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Sunday, April 21, 2013

THRILLERBLOG AUTHOR INTERVIEW—G. J. BERGER



(I can’t imagine my life absent the inspiring magic of good stories and good storytellers. In fact, this blog is largely devoted to making an appropriate fuss over the yarn-spinners of yore. Through periodic author interviews, I also celebrate contemporary practitioners of this most magical of arts.--Dan Pollock)

On his website G. J. Berger recalls when, at the age of eight, “his mom told him the story of Hannibal crossing the Alps with elephants and a great army. He asked her what happened to Hannibal after that. Mom didn’t know, but he was hooked, had to find out, had to write about it.”

The result is a series of richly envisioned historical novels set in Roman times, full of adrenalizing adventure and the fascinating texture of daily life in another age. The first of these, South of Burnt Rocks – West of the Moon, tells the epic story of Lavena, a young Iberian-Celtic “she-warrior” who makes a stand against an invading Roman army.

The tale makes for about as exciting historical fiction as I can recall, with the kind of cinematic set-pieces I relish in the works of Rafael Sabatini and C. S. Forester. I use the term “cinematic” advisedly—Burnt Rocks has major big-screen potential; without too much tongue in cheek, I’d pitch it as Gladiator Meets Thelma and Louise.

So let’s cut to the chase—my interview with G. J. Berger.
G. J. Berger in a reconstructed Iberian village.

D.P.: What about it? Have you thought of pitching your intrepid “she-warrior” to Hollywood? If not, why not?

G.J.: Others have said they see it as a movie. And that’s a common line among readers these days of almost any interesting fiction. We are much more a movie culture than book culture. I did not think of it as a movie while writing it. But I have heard writers say that script writing is good training for novel writing--helps in dialogue, scene setting and keeping a good pace.

D.P.: Whom do you see as your leading lady?

G.J.: I guess I’d need to search for Jennifer Lawrence’s younger sister..

D.P.: What led you to make your main character a girl?

G.J.: In 2008, I had a charming agent. After she sent my first historical off to editors, we mused about what next. I told her of my fascination with the tribal warriors who resisted the plundering might of Rome. She said, “Sure, but make your MC a woman. Far more women buy books about women than the other way around.” After a moment’s pause, I said, “I can make that work. I’ll write about his daughter.” And the main character is indeed the daughter of the tribal leader I had envisioned then.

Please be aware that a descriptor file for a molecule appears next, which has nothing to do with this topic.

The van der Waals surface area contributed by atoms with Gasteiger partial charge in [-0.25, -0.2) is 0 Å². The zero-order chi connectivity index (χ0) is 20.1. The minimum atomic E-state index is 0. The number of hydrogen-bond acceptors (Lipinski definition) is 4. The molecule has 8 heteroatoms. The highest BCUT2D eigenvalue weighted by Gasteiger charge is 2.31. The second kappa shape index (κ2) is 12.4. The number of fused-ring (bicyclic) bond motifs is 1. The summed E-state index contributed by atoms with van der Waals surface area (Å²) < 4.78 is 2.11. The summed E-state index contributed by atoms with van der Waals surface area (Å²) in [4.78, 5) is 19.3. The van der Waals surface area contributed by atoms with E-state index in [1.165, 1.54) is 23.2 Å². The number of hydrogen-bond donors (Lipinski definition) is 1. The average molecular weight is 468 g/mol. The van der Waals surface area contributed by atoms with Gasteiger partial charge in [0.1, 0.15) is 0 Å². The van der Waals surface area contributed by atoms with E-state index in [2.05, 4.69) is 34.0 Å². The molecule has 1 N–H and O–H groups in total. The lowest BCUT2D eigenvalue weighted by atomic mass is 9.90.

D.P.: You have many strong women characters – exceptionally so. Will this be characteristic of the prequels and sequels in this saga you are telling?

G.J.: No, at least not intentionally. The prequel has one very strong female MC, but the hero is a boy who grows up fast.

D.P.: When you were a schoolboy, perhaps reading Caesar’s Commentaries, did your imagination take flight?

G.J.: I did not take Latin or read Caesar’s Commentaries. But I’ve always been drawn to works about powerful figures of the past—fictionalized or real. At age eleven, I devoured The Mutiny on the Bounty trilogy.

D.P.: What are some of your favorite source works for the Roman era?

G.J.: Translations of historical writings from back then. The work of Polybius has been helpful, though he was a Greek captured by Rome. There’s a wonderful series of "Daily Life" books by various authors on ancient people and places (India, Rome, Greece, etc.).

Australian writer Markus Suzak
D.P.: What writers have influenced your writing most?

G.J.: My mother, Markus Suzak, Jack London, Cormac McCarthy, Nikos Kazantzakis and others. Suzak says he tries to give the reader something special on every page. My mom, paraphrasing Goethe, said good writing “reaches into the full human life and grabs hold.” All men, I notice, with the notable exception of my mom. I must pick up one of the Twilight books or Fifty Shades of Gray—but then I wouldn’t have the foggiest what to do with it.

D.P.: Let's skate past that one. What books are you reading now?

G.J.: I recently finished The Kiss, a novel by poet Adrienne Silcock, which takes the reader on a journey of the soul as its four main characters discover who they are--and who they can never become. Then I read your Lair of the Fox, which wraps heroes and villains into an intense conflict straight out of a good James Bond film. In between those, I finished Grisham’s The Client.

D.P.: Thanks for the plug—in fact, I’m definitely going to quote you. What other kinds of things do you read for pleasure?

G.J.: Sports Illustrated and almost anything. Good writing transports the reader to places, people and times without the reader’s awareness. I’m often surprised by fine writing and good stories previously unknown to me--and disappointed by best sellers.